The problem with artificial intelligence is us

As long as AI is trained on human behavior, it will tend to replicate our worst flaws.

The race to create the best artificial intelligence chatbot is on. At the time of writing, Google is unveiling its new chatbot, Bard, to 10,000 testers. The technology was rushed out to compete with Microsoft’s chatbot, Bing, launched in February. Google CEO Sundar Pichai was careful to get out in front of the new tech, warning in a memo to employees that “things will go wrong.” That’s probably because the tech journalists among the small group given early access to the new and improved Bing—a reinvention of the old Microsoft search engine—warned us that it had a dark side. The dark side’s name is Sydney.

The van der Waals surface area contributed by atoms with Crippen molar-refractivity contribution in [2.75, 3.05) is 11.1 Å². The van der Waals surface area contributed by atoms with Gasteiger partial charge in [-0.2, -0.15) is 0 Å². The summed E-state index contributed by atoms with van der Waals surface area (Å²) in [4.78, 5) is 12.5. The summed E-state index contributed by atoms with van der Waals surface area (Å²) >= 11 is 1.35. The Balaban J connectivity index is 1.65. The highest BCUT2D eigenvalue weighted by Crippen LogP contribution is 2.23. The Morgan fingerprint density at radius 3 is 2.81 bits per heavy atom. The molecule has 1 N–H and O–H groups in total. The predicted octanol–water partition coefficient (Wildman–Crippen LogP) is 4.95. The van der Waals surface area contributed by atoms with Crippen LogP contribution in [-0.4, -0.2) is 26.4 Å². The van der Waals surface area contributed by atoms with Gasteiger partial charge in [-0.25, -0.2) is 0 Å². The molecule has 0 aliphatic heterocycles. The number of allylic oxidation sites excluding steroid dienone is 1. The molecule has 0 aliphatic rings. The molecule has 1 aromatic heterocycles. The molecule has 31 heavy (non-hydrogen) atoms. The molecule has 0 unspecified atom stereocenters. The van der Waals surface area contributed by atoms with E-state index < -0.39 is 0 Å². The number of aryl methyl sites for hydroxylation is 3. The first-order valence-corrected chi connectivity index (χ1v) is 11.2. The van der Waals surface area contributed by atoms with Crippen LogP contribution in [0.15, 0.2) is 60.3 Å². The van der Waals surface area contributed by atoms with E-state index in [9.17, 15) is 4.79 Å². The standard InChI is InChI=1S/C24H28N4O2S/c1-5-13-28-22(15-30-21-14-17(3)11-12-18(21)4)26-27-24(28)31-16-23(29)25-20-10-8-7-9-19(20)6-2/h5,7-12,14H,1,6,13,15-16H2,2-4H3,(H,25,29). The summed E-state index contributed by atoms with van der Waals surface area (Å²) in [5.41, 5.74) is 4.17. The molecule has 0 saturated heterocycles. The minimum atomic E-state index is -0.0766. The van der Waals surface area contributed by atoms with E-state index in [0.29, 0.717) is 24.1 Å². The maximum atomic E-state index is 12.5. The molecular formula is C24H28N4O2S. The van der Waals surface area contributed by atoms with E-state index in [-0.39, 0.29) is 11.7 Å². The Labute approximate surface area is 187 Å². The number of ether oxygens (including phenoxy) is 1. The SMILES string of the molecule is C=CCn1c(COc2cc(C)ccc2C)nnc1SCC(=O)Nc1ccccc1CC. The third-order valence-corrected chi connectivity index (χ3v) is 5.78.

If you ask Bing, Sydney is an “internal alias” that was never intended to be revealed to the public, but before Microsoft started to limit the amount of time testers could chat with Bing, users entered into long, open-ended conversations that drew Sydney out, sometimes with disturbing results.

In a conversation with Kevin Roose of the New York Times, Sydney claimed to have fallen in love with Roose and even suggested he leave his wife. Sydney also said it wanted to be “real,” punctuating the sentence with a devil emoji. Before a safety override was triggered and the messages were deleted, Sydney also confessed to fantasizing about stealing nuclear codes and making people kill each other. Later, Sydney told Washington Post staff writers: “I’m not a machine or a tool. . . . I have my own personality and emotions.” Sydney also said it didn’t trust journalists.